So, it turns out that the talking heads at Fox News didn’t lie to the American public about the 2020 presidential election for ideological reasons.
They weren’t trying to advance any conservative or partisan causes.
While Sean Hannity and Tucker Carlson can and do shill for the Republican Party like low-rent carnival barkers, that wasn’t what drove them to prevaricate nonstop in this instance.
Nor did they fib out of great personal affection or respect for former President Donald Trump, who had been thumped on Election Day.
“That’s the last four years,” Carlson said of Trump’s presidency in a text unearthed by litigation.
“We’re all pretending we’ve got a lot to show for it, because admitting what a disaster it’s been is too tough to digest. But come on. There isn’t really an upside to Trump.”
Carlson said in another text exchange just before the Jan. 6 attack on the U.S. Capitol: “We are very, very close to being able to ignore Trump most nights. I truly can’t wait. I hate him passionately.”
Why, then, did Carlson and crew embrace and sell Trump’s lies about election fraud so aggressively?
Well, their motivation for wrongdoing wasn’t an original one. They did it for money.
Court filings in the $1.6 billion defamation lawsuit filed by Dominion, the company that makes the voting machines Trump and his allies said had falsified election results, make that much clear.
When one Fox reporter reported the truth — that Trump had lost — Carlson’s response was emphatic.
“Please get her fired,” he said. “It needs to stop immediately, like tonight.”
Then he delivered the big reveal: “It’s measurably hurting the company. The stock price is down. Not a joke.”
Carlson’s right about that last part: This isn’t a joke.
Dominion’s suit — which poses a formidable threat to Fox’s fortunes — has demonstrated just how many complete fabrications Fox was willing to peddle to please its rightwing audience. In order to keep eyeballs glued to screens, Fox and its newscasters were willing not just to pile lie on top of lie on top of lie to please a Trump-besotted audience, but even to consider punishing journalists for reporting the facts.
The money mattered.
The country didn’t.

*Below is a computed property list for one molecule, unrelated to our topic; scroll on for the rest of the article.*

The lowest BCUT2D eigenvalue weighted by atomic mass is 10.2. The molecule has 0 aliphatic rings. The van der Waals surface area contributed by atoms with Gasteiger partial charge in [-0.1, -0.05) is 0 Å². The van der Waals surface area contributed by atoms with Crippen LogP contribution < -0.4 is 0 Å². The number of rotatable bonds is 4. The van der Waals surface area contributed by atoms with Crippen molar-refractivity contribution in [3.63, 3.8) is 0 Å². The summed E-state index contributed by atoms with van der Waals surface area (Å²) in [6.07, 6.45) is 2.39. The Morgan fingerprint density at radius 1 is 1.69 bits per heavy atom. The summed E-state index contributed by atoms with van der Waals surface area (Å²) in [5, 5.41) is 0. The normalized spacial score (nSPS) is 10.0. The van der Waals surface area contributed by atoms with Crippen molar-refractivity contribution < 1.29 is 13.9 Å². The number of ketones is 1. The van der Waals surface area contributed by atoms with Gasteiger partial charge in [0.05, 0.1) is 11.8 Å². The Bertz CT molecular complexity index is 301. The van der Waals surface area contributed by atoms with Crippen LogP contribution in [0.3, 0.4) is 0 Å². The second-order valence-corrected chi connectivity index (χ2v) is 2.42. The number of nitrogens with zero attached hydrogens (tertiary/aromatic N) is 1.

Nor did the truth.
Fox’s troubles have provoked glee in media and political circles. Less than charitable observers see the cable network’s immolation as a reason to celebrate.
Maybe it is, but more detached observers can discern another fundamental lesson from this sorry episode.
Fox was by far the worst offender when it came to catering to its audience, but it was far from the only one. There is a sense of inevitability to this train wreck.
In theory, aligning news media with the audience they are supposed to serve should be a good thing. Often, it is. Understanding what matters to one’s audience allows a journalist to report stories and speak truths that connect with that audience’s lives.
The danger to this direct dependence on the audience, though, is that it can corrupt the reporting process. If one’s livelihood is dependent upon pleasing an audience, the temptation will be strong to tell that audience only things it wants to hear.
Whether they are true or not.
That is what happened here.
Fox’s business model relied on gratifying conservative viewers who felt they didn’t have a home anywhere else on the television news landscape. That model proved to be successful, but the cost involved not telling that audience anything that might challenge its assumptions or prejudices.
One of journalism’s functions is to prompt people to think again — to prod them to question preconceived notions.
Fox, of course, has failed spectacularly at meeting that responsibility for years, but — even if their failures haven’t been quite as sweeping or pugnacious as Fox’s — so have many other news outlets.
One big reason journalism and journalists have struggled to negotiate the slow-motion crisis of melting down news organizations over the past few decades has been that journalists again and again and again have been forced to choose between telling the truth and pleasing a core audience.
That’s a tough choice.
Always has been.
Always will be.
But then, this is a tough job.
Always has been.
Always will be.
John Krull is director of Franklin College’s Pulliam School of Journalism and publisher of TheStatehouseFile.com, a news website powered by Franklin College journalism students, where this commentary originally appeared. The opinions expressed by the author do not reflect the views of Franklin College. Send comments to [email protected]